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Abstract

Background: Across recent health reform research, there is growing advocacy and awareness surrounding the idea that patients should act as more effective managers of their health and healthcare. Knowledge dissemination is frequently named as a preliminary requirement for this shift in attitude and behaviors. In 2017, the Lymphoma Coalition (LC) conducted a mixed methods investigation to determine if evidence exists pointing to better outcomes for more 'informed' patients. Though outcome measurements and definitions varied throughout the literature, one theme remained consistent: when a patient has knowledge surrounding their condition, they are more inclined to be confident in sustaining an active patient role, they ask more questions and their patient experience is improved. To continue this investigation, the LC utilized the 2018 Global Patient Survey (GPS) on Lymphomas and CLL to further explore patient awareness and understanding, sources and level of information, support from healthcare professionals (HCPs), and the impact this has on the patient experience. Methods: The 2018 LC GPS was hosted on a third-party portal from January 2018 to March 2018. Patient and caregiver versions were prepared and made available in 19 languages. The survey questions focused on the following: patient information and support, fear of relapse, fatigue, living with side effects, and barriers to care. The survey was advertised through the social media of 65+ lymphoma-related patient organisations, Lymphoma Hub, scientific partners, INTERLYMPH, and HCPs. Overall, 6631 participants took part from all over the world. To perform the analysis, the surveys completed by patients and those completed by caregivers were merged. A minimum completion threshold (0.30) was defined in order to eliminate partially completed surveys. Descriptive statistics were performed for all questions of the survey. Associations between factors were examined through cross-tabulations and chi-square tests (significance level set at p=0.05). All statistical analyses were performed with IBM SPSS v21. The results presented are those specific to the 'patient information and support' sub-investigation. Results: When asked what level of information they felt they had overall, 34% of respondents globally felt they had received adequate information, 45% somewhat adequate and 21% inadequate information. The impact of perceived information level was reflected in respondent's understanding of the medical aspects of their lymphoma, diagnosis and care. Respondents with adequate information reported a greater understanding of all topics surrounding diagnosis and care (subtype, treatments, side effect management) following their initial visit to the doctor (Table 1, Figures 1 & 2). Adequately informed respondents were more confident in determining the need for medical care vs. handling a health problem on their own (59%) compared to somewhat (35%) and inadequately (22%) informed respondents. Similar trends were observed across the majority of feeling and understanding categories (Figure 3). Generally, adequately informed respondents reported experiencing low levels of negative feelings (out of control, fearful) 'most days', while inadequately informed respondents reported experiencing low levels of positive feelings (in control, mentally/physically strong) 'most days'. To analyze doctor-patient communication, somewhat and inadequate information levels were grouped as a comparator against adequate information; across all categories, improved communication was reported by those with adequate information (Figure 4). Additionally, the general reporting of physical, medical, and psycho-social side effects was statistically dependent on the information level variable. Conclusion: Having a perceived adequate information level was correlated with more self-reported positive healthcare experiences. Patients with adequate information reported bettered management of their health and healthcare through improved understanding, confidence levels, and communication. Therefore, access to credible timely information is an important aspect to a successful patient experience. These results present implications for both patient outcomes (health behaviors, health status) and burdens to the healthcare system.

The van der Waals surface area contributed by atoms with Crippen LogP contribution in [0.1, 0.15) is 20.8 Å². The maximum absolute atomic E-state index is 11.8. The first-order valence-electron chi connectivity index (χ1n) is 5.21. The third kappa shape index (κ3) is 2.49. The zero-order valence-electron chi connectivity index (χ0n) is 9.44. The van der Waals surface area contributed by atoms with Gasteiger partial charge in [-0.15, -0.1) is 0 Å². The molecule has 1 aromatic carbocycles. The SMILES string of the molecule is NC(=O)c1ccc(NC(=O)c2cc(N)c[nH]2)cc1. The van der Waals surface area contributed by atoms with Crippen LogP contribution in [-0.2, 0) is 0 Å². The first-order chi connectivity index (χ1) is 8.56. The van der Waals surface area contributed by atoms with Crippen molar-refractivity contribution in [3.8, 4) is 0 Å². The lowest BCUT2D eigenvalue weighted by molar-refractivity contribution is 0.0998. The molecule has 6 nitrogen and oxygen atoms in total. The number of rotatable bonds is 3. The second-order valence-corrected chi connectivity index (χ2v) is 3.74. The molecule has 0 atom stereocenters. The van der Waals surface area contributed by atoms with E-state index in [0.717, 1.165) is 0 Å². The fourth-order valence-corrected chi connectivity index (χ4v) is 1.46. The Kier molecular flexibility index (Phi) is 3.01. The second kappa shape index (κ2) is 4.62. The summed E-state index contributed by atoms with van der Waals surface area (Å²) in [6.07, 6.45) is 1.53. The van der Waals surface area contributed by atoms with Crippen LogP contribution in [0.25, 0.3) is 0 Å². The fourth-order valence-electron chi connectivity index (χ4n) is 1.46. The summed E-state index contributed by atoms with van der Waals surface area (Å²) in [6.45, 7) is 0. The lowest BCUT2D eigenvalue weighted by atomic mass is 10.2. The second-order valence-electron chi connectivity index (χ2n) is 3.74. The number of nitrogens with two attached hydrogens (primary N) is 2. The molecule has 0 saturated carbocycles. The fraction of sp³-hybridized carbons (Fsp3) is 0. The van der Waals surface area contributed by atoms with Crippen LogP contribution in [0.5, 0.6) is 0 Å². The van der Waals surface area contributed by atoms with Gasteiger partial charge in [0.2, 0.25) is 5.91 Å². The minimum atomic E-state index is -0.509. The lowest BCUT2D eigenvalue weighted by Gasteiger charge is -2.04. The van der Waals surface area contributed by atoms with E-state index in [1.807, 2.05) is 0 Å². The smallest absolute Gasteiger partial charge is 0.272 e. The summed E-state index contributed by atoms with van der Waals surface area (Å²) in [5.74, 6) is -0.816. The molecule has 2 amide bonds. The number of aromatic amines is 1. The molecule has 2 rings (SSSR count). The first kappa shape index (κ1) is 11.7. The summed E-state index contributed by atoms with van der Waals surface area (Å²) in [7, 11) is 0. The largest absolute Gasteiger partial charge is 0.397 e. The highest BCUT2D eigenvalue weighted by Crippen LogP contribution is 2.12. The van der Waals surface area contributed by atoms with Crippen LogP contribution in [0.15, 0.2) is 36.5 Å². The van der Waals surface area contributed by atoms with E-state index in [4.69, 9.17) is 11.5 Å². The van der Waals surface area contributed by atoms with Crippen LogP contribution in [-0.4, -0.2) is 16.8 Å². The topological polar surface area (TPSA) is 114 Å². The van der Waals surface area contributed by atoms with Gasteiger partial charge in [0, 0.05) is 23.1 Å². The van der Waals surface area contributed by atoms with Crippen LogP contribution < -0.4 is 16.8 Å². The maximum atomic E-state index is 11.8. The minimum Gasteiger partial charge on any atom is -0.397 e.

CORRELATION OF LYMPHOMA PATIENT INFORMATION LEVEL WITH
HEALTHCARE EXPERIENCE